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Why We Need Magnesium
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Why We Need Magnesium

The Importance of Magnesium For Health

Magnesium is abundantly available in a range of foods, as well as in supplement form. It is critical for maintaining a huge range of biochemical reactions in the body. It is particularly important for:
  • protein synthesis
  • proper muscle function, relaxation and contraction
  • nerve health
  • cardiovascular health
  • maintaining bone health
  • energy production
  • the list could go on and on.

How Much Magnesium Do I Need?

The Australian Government National health & Medical Research Council recommends the following RDI (Recommended Daily Intake) for magnesium: Male Adults: 330-350mg a day Female Adults: 255-265mg a day

Magnesium Deficiency

Measuring the exact level of magnesium in each person's body is difficult. This is because much of the magnesium that exists in your body is in your bones or cells, not in your blood. This difficulty in measuring magnesium levels can make magnesium inadequacy difficult to diagnose via usual tests. However, common signs of a magnesium deficiency include:
  • fatigue
  • agitation / restlessness
  • anxiety
  • nausea
  • tingling in joints and extremities
  • muscle cramping and spasms
  • poor nail / hair health
Studies also suggest sufficient magnesium intake is linked to cardiovascular health, maintaining brain function, helping with migraines and lack of magnesium may contribute to symptoms of low mood.

Best Magnesium Sources

Magnesium is abundantly available in a number of foods. Some of these foods include:
  • Super Cacao is completely organic and rich in magnesium. Try including it in some of our delicious Cacao recipes.
  • WholeFood Magnesium Powder features natural magnesium and is in an easily absorbed powder form. Most magnesium tablets contain synthetic magnesium compounds created in factories. Tablets are not as easily absorbed.
  • dark leafy greens (eg/ raw spinach)
  • nuts and seeds
  • whole grains like brown rice
------ This article was provided by our online partner Health365. For more information on which electrolytes we need to maintain health, visit www.health365.com.au.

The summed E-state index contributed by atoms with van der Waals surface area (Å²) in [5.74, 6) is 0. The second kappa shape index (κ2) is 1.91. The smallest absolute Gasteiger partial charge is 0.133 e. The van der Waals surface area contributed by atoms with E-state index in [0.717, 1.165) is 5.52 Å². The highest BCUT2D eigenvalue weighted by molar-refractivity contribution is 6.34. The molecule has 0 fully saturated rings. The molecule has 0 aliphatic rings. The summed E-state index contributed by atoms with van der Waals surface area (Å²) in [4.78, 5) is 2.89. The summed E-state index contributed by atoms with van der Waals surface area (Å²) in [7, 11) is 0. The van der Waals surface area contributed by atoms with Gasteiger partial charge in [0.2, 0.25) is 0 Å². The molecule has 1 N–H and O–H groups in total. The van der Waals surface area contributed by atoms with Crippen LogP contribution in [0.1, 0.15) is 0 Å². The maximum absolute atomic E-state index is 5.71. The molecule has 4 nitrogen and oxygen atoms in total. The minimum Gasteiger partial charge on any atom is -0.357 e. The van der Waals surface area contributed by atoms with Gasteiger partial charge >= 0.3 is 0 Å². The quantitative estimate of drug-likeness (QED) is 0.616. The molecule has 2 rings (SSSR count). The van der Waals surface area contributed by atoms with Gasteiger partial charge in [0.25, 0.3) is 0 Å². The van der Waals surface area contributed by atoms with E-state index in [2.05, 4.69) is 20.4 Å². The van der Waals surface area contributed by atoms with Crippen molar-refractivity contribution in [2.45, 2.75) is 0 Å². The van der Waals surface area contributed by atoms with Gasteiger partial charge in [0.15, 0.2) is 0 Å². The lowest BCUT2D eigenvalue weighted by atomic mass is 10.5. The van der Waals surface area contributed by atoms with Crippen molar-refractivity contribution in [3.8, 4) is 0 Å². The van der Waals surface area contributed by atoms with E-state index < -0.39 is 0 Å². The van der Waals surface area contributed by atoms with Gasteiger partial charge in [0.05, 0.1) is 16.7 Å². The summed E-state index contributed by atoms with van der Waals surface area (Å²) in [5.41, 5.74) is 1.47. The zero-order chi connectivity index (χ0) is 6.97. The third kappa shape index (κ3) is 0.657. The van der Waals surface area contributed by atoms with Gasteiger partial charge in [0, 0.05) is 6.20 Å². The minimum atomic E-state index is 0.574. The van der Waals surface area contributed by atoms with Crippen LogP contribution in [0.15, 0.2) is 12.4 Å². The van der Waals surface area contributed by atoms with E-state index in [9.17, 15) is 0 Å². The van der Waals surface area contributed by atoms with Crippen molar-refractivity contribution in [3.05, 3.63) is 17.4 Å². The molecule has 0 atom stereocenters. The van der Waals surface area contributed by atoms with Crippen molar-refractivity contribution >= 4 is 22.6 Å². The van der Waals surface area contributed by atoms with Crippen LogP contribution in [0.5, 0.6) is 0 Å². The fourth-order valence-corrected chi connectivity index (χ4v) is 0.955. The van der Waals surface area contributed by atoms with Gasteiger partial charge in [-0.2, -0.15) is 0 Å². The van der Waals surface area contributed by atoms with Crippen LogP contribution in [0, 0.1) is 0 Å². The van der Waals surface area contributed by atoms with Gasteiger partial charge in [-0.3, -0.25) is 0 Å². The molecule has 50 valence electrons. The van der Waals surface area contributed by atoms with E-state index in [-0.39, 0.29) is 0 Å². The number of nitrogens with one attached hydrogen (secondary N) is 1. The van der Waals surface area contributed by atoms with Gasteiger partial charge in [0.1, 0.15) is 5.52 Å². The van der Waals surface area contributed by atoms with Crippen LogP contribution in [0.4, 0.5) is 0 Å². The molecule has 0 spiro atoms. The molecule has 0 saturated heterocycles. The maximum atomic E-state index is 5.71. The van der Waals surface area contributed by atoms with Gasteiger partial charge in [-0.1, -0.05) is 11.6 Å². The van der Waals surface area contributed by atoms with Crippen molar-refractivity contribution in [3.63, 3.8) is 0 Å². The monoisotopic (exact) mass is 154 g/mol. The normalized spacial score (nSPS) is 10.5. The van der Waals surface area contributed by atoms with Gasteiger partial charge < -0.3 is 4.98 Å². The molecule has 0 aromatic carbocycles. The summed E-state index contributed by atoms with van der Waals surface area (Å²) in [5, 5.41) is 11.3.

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Training tips to avoid joint damage.
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Training tips to avoid joint damage.

Whether you are already feeling the onset of sore / stiff joints, have early arthritis symptoms are are just trying to avoid joint pain as you age, there are some simple things you can do to protect your joints and limit further damage and inflammation during exercise.  
  1. Learn to lift

Whether it be in the gym, at the workplace or around the house, you need to learn how to lift heavy objects safely. Learning to lift heavy objects appropriately can not only save your back, but it can also save your joints. For heavy objects that are placed on the ground, squat down and lift with your legs rather than your back. If you feel strain or pressure in your knees or hips, stop and ask someone for help. When carrying heavy objects, hold them close to your body so your core takes the pressure rather than elbow and shoulder joints.  
  1. Recognise over-use

Suffering joint pain after prolonged use? Chances are you may be suffering a minor joint injury or an over-use injury. With injury, the fluids and cartilage that protect the joint can become damaged. This, in turn, can allow the bones to rub against each other and further injure the joint. If you have unexpected / sudden joint pain, try to limit use and see a health professional as soon as possible. Continuing to use an injured joint can make the injury worse and may cause permanent or more severe damage.  
  1. Stay trim, stay strong

Retaining a healthy body weight is important to protect your joints. Each kilogram you lose means up to 4 kilograms less pressure on your knees, hips and ankles as you walk... lose 12 kilograms and that’s nearly 50 kilos less pressure! Furthermore, focusing on maintaining strength through regular exercise or resistance training can help stabilise joints, meaning less wear and tear and lower chance of injury.  
  1. Go for low impact exercises

Exercise has so many critical benefits for our health, and it would be a shame to let sore joints or arthritis stop us from enjoying those benefits. However, exercise can often be damaging to joints: we have already mentioned that walking adds 4 kilograms of pressure per kilogram of body weight to our joints. Running adds an extra 10 kilograms of joint pressure per kilogram of body weight! The more pressure we place on a  joint, the more wear and tear we get on the protective tissues in the joint. The more damage to  the protective tissues, the greater the chance of permanent damage and arthritis. Low impact exercises like pilates or cycling can be more friendly for joints... see our article on exercises for arthritis sufferers for more ideas of low-impact exercises to help protect your joints.  
  1. Feed your joints

There are two nutrients that actually feed your joints and help your body grow and repair connective tissues in the joints. Glucosamine and Chondroitin work well in tandem to actively feed your joints and promote cartilage health... cartilage is critical for protecting your joint and acting as a shock absorber. ------- This article was provided by our online partner Health365. For more information on dealing with arthritis, visit www.health365.com.au.    
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